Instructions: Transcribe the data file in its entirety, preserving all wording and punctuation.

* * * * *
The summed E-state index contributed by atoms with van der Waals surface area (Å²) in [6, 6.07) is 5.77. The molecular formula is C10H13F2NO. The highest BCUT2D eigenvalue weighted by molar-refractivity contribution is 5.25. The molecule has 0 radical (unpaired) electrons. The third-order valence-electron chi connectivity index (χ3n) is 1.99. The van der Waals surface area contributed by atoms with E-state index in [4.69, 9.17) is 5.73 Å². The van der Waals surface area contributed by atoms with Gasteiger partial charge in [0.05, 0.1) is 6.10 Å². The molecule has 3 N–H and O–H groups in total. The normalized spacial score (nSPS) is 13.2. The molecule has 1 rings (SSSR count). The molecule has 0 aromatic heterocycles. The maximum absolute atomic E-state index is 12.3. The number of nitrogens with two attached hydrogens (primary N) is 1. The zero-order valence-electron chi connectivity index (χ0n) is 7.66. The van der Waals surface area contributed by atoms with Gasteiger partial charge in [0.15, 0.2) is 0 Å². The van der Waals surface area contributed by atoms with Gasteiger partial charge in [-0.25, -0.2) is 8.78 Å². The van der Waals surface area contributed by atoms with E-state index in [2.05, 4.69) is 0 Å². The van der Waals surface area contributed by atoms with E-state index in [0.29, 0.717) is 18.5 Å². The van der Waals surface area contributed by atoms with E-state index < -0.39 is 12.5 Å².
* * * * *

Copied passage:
The summed E-state index contributed by atoms with van der Waals surface area (Å²) in [6, 6.07) is 5.77. The molecular formula is C10H13F2NO. The highest BCUT2D eigenvalue weighted by molar-refractivity contribution is 5.25. The molecule has 0 radical (unpaired) electrons. The third-order valence-electron chi connectivity index (χ3n) is 1.99. The van der Waals surface area contributed by atoms with E-state index in [4.69, 9.17) is 5.73 Å². The van der Waals surface area contributed by atoms with Gasteiger partial charge in [0.05, 0.1) is 6.10 Å². The molecule has 3 N–H and O–H groups in total. The normalized spacial score (nSPS) is 13.2. The molecule has 1 rings (SSSR count). The molecule has 0 aromatic heterocycles. The maximum absolute atomic E-state index is 12.3. The number of nitrogens with two attached hydrogens (primary N) is 1. The zero-order valence-electron chi connectivity index (χ0n) is 7.66. The van der Waals surface area contributed by atoms with Gasteiger partial charge in [0.15, 0.2) is 0 Å². The van der Waals surface area contributed by atoms with Gasteiger partial charge in [-0.25, -0.2) is 8.78 Å². The van der Waals surface area contributed by atoms with E-state index in [2.05, 4.69) is 0 Å². The van der Waals surface area contributed by atoms with E-state index in [0.29, 0.717) is 18.5 Å². The van der Waals surface area contributed by atoms with E-state index < -0.39 is 12.5 Å².